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B1G Thoughts: Five offseason questions for Wisconsin

Wisconsin enters 2023 with a new head coach, offensive and defensive coordinators who are expected to raise the program ceilings. This offseason brings a lot of questions to they must answer.

NCAA Football: Guaranteed Rate Bowl-Wisconsin at Oklahoma State Mark J. Rebilas-USA TODAY Sports

The 2022 season has come to an end. It was a great season that leaves many questions to be answered as we enter the 2023 offseason. Michigan won the Big Ten for the second year in a row, taking the crown from Ohio State.

Ohio State enters the new year a field goal away from a national championship appearance, but now has to replace C.J. Stroud. Will this be the first time in almost a decade that the best quarterback in the conference doesn’t wear scarlet and grey?

Nebraska, Purdue, and Wisconsin enter 2023 with new coaches while Northwestern’s Pat Fitzgerald and Indiana’s Tom Allen enter on the hot seat. Penn State has high expectations, Illinois will try to rebound from a late-season collapse, and Minnesota is trying to replace four of the best players in program history.

This is the final offseason before USC and UCLA enter the conference and the new TV deal starts. Teams must build a foundation that will last in the ever-changing landscape of college football. The 2023 offseason is essential for every team, so let’s dive in and see which five questions each team must answer before the 2023 season begins.

How smooth is the transition to the Air Raid?

Since at least 1990 when Barry Alvarez was hired as the head coach of the Wisconsin Badgers, they have been a three-yard and a cloud of dust offense. That is at least 32 years of one style of offense. It is a style dominated by big and strong offensive linemen, game manager quarterbacks, and star running backs who carried the ball 25-plus times a game.

That style is no more, as after firing Paul Chryst, the Badgers went out and hired Cincinnati head coach Luke Fickell.

At initial hiring it seemed like Fickell, a Jim Tressel disciple, would continue the style of play. But Fickell broke rank and hired Phil Longo from the University of North Carolina to serve as offensive coordinator. Longo is an air raid disciple, his quarterbacks throw the ball often, and while unlike some air raid coaches, Longo does have a pretty potent running game, though it is not the focal point of the offense.

Wisconsin players were recruited for a specific style, and their success is going to depend on them adapting. The offensive line will have to get used to a different style of blocking and a much higher tempo. Fickell and Longo revamped the offense with transfers to help ease the transition, but if they are not able to connect it could be a rough transition.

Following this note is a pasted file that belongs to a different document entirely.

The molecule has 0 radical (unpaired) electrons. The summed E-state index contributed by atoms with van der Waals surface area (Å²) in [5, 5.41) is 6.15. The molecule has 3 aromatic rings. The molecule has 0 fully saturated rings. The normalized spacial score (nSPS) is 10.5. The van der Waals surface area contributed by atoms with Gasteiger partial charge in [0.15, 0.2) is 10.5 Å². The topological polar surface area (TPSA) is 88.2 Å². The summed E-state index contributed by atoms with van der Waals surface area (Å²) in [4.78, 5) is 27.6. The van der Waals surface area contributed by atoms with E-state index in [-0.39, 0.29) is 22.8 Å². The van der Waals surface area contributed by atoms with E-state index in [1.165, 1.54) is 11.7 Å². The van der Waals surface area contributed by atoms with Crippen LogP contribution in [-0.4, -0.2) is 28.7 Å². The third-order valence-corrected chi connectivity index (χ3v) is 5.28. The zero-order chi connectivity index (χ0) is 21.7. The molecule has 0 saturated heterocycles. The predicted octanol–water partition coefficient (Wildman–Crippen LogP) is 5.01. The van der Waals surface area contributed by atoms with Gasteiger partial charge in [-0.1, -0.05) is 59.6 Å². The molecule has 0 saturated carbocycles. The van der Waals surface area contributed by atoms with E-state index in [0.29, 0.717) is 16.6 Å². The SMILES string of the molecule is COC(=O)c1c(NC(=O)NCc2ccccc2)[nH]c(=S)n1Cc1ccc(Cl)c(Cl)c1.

Braelon Allen came to Wisconsin to be a workhorse and has served as that for the past two seasons. He will benefit the most from the air raid by getting to run into light boxes, as teams won’t stack them so much without the threat of the pass. While the boxes will be lighter, so will his carries, so he will have to work on a more efficient basis. Offensive transitions usually take a couple of years, Wisconsin will be hoping for a smooth transition.

Can they fix the offensive line?

Since 2018, Wisconsin has only had five offensive linemen taken in the NFL Draft, with the highest drafted player going in the third round. In that same time frame, they have recruited two five-star offensive linemen and seven four-stars. Their recruiting has ascended their development, and their draft output has taken a hit. If you ask the players — and they were asked — they would talk about having to block in heavy boxes and unblocked players getting in to make tackles, but quarterback Graham Mertz was their highest rated quarterback recruit.

Wisconsin has always faced heavy boxes, but was able to dominate in the run game no matter what. That has not been the case the last few years, and has resulted in Wisconsin not winning the West in three-straight years after winning it in six of the previous nine.

As mentioned previously, the Badgers line will benefit from the air raid where they throw the ball more and won’t have to see as many heavy boxes but that also means they have to pass block more often than usual. For Wisconsin to reach its ceiling, it will need to develop its players and remember their dominant ways, as the Big Ten is only getting harder and harder to win.

Who is the starting quarterback, and is he an upgrade?

Graham Mertz was the highest-rated quarterback in Wisconsin history, rated as the 65th-best player and the third-best quarterback in the 2019 class. Mertz was followed with a lot of hype that reached a fever pitch after his debut in the 2020 season. Mertz never lived up to the hype leading to his decision to transfer after the 2022 season.